Marc Miller, Minister of Indigenous Services, holds a news conference in Ottawa on Wednesday, Dec. 2, 2020., to announce additional funds to improve access to safe drinking water on reserves. (Sean Kilpatrick/THE CANADIAN PRESS)

Feds won’t meet target for resolving drinking water woes on reserves: minister

The Trudeau government will not be able to honour its pledge to solve all drinking water problems in First Nations communities by March of 2021, Indigenous Services Minister Marc Miller said Wednesday.

At a press conference in Ottawa, Miller said he takes full responsibility for the broken promise and vowed to spend more than $1.5 billion to finish the work.

“This was an ambitious deadline from the get-go,” Miller said, adding that meeting federal commitments on safe drinking water on reserves “is a process, not a single event.”

“And, while there have been many reasons for the delay I want to state as clearly as possible, that ultimately I bear responsibility for this, and I have the responsibility, and the duty to get this done.”

The pledge to solve the long-running drinking water problems in dozens of First Nations communities across the country was one of the key Liberal commitments Prime Minister Justin Trudeau had made during the 2015 election campaign.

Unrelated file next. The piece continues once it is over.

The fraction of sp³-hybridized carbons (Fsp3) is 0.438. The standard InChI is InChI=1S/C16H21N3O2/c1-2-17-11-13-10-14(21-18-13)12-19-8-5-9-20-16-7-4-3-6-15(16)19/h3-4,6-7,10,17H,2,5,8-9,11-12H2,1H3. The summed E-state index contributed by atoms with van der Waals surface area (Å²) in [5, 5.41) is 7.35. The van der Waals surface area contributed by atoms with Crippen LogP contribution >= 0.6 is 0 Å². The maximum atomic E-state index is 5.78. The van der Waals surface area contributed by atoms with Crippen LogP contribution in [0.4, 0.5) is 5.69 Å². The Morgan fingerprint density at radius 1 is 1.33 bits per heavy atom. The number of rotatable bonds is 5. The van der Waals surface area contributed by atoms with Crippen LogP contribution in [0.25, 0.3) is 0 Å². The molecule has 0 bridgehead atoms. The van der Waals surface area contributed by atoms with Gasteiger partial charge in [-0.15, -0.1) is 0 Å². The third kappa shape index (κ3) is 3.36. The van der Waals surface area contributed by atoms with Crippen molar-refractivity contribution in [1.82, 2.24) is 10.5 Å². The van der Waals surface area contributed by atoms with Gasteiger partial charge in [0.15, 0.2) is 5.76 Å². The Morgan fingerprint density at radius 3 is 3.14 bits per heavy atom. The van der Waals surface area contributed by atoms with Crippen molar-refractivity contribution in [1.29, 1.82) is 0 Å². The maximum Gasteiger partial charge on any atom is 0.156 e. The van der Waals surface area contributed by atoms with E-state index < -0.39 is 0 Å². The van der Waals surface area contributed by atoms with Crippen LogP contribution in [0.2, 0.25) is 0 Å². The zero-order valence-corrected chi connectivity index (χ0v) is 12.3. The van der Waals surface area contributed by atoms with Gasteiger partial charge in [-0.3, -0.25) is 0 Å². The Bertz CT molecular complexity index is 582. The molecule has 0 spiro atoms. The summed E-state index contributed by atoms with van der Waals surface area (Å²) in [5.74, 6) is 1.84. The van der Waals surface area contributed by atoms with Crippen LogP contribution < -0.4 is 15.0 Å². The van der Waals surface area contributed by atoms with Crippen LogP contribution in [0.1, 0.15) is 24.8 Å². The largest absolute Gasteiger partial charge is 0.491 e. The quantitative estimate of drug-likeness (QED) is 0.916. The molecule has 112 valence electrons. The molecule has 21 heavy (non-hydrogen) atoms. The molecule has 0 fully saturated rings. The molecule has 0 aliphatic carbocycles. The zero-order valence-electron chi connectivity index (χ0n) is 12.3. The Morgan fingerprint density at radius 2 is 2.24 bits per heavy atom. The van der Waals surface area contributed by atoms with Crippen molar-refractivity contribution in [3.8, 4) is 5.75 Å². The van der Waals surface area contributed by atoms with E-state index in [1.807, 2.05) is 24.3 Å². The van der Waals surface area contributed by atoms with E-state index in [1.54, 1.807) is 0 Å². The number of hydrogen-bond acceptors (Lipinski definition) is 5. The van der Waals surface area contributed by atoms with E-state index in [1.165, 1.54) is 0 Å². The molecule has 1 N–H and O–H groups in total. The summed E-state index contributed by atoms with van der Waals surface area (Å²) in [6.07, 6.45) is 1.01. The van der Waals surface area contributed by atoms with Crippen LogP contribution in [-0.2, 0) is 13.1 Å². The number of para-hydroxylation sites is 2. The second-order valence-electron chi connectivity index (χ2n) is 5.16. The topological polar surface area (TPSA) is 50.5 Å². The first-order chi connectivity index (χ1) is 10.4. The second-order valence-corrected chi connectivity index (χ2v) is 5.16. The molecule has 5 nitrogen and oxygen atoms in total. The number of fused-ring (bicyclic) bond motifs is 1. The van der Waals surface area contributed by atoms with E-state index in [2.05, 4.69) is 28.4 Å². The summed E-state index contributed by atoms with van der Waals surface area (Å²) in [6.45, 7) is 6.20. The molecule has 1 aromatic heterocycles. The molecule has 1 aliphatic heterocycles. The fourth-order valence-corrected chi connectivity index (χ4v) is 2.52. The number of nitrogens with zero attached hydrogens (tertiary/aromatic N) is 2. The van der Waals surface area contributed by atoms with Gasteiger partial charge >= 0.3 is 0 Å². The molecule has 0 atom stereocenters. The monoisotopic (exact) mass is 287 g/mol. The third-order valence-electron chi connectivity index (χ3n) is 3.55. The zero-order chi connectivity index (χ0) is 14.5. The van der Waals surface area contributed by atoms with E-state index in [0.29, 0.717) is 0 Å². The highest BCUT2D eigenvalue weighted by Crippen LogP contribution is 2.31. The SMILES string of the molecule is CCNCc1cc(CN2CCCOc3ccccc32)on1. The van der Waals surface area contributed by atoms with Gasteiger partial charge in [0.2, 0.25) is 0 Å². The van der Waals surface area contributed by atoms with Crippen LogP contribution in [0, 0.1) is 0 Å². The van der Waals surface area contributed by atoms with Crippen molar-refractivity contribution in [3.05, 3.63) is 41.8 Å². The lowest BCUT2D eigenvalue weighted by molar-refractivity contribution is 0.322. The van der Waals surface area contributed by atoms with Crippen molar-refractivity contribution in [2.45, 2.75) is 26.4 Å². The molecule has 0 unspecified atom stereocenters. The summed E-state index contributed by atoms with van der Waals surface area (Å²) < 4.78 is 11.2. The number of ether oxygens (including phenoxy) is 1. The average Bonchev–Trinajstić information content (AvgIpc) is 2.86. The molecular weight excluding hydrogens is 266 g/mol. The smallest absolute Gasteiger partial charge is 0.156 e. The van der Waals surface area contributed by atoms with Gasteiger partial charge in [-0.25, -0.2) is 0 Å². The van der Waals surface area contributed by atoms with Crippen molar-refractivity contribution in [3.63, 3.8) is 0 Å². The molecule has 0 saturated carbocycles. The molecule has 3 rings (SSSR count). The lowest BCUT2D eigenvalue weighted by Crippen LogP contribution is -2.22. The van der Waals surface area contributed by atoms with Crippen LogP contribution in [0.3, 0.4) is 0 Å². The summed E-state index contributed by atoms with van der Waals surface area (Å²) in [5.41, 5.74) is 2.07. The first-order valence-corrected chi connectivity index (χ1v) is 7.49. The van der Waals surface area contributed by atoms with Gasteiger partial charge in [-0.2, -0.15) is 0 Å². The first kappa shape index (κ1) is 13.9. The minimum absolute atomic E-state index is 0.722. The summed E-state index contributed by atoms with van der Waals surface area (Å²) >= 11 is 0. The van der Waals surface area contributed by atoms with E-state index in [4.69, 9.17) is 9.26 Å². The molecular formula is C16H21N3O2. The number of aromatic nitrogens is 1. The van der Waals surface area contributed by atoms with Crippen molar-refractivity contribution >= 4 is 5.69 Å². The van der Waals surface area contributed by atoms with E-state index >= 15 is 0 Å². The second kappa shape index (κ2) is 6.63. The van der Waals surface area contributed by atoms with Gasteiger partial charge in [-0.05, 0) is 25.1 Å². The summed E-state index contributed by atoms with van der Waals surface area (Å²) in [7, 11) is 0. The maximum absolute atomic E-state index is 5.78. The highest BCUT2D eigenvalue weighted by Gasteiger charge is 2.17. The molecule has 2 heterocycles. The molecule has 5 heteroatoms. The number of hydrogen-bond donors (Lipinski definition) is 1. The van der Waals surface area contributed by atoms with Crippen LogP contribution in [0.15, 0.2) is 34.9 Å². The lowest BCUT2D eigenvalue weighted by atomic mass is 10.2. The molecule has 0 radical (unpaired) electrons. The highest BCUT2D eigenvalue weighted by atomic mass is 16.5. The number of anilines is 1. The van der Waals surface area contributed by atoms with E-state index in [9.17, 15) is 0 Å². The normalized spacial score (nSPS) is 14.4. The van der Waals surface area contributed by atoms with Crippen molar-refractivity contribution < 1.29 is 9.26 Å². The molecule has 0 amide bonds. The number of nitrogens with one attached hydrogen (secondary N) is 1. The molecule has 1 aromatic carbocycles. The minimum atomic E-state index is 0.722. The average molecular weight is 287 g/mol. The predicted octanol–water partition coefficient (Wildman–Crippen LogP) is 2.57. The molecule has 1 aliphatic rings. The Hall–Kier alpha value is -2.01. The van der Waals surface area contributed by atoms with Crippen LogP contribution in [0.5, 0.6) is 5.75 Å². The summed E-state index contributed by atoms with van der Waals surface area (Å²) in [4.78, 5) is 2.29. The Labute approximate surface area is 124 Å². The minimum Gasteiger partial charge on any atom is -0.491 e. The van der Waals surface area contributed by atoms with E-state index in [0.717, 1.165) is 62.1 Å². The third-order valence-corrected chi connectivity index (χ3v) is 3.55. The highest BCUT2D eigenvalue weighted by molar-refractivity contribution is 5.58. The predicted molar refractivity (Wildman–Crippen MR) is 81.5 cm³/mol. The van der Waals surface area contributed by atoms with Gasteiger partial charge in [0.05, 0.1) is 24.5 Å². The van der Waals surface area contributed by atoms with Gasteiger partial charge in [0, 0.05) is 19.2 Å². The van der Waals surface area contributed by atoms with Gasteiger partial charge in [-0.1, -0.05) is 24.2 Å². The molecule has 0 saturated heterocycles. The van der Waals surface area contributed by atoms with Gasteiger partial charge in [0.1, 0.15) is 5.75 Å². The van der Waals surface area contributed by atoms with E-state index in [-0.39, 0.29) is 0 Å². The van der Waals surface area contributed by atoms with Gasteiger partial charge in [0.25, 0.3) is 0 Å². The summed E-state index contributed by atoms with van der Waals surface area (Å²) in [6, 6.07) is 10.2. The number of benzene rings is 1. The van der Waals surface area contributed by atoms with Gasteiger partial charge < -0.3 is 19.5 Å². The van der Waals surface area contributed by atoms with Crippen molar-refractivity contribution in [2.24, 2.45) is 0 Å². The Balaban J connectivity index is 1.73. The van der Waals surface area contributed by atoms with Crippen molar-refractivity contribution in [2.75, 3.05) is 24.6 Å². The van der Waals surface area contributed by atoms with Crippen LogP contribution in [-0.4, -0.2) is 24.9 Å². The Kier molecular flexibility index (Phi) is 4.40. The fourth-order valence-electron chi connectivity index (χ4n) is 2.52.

“What communities want is not an Ottawa-imposed deadline. It’s a long-term commitment for access to clean water,” Miller said.

A teepee is silhouetted in the northern Ontario First Nations reserve ofAttawapiskat, Ont., on Tuesday, Apr. 19, 2016. (Nathan Denette/THE CANADIAN PRESS)

In November 2015, when the Trudeau government began its first mandate, there were 105 drinking water advisories in effect in 67 First Nations communities for more than one year. Since then, 97 long-term drinking water advisories and 171 short-term advisories have been lifted, according to Indigenous Services Canada.

Currently, 59 advisories are still in place in 41 communities.

Miller said another 20 advisories could be lifted by the end of December and that by spring 2021, the number of advisories remaining could shrink to 12.

The new funding announced by Miller is broken as follows:

  • $616.3 million over six years, and $114.1 million per year ongoing thereafter to increase support for operations and maintenance of water and wastewater infrastructure on reserves.
  • $309.8 million to continue work to lift all long-term drinking water advisories on public systems on reserves.
  • $553.4 million to continue funding water and wastewater infrastructure on reserves

The Liberal government had previously committed more than $2.19 billion to build and repair water and wastewater infrastructure, and to manage and maintain existing systems on reserves. More than $1.6 billion of this funding was already spent as of the end of June.

With files from Olivia Stefanovich of CBC News

Categories: Indigenous, Politics
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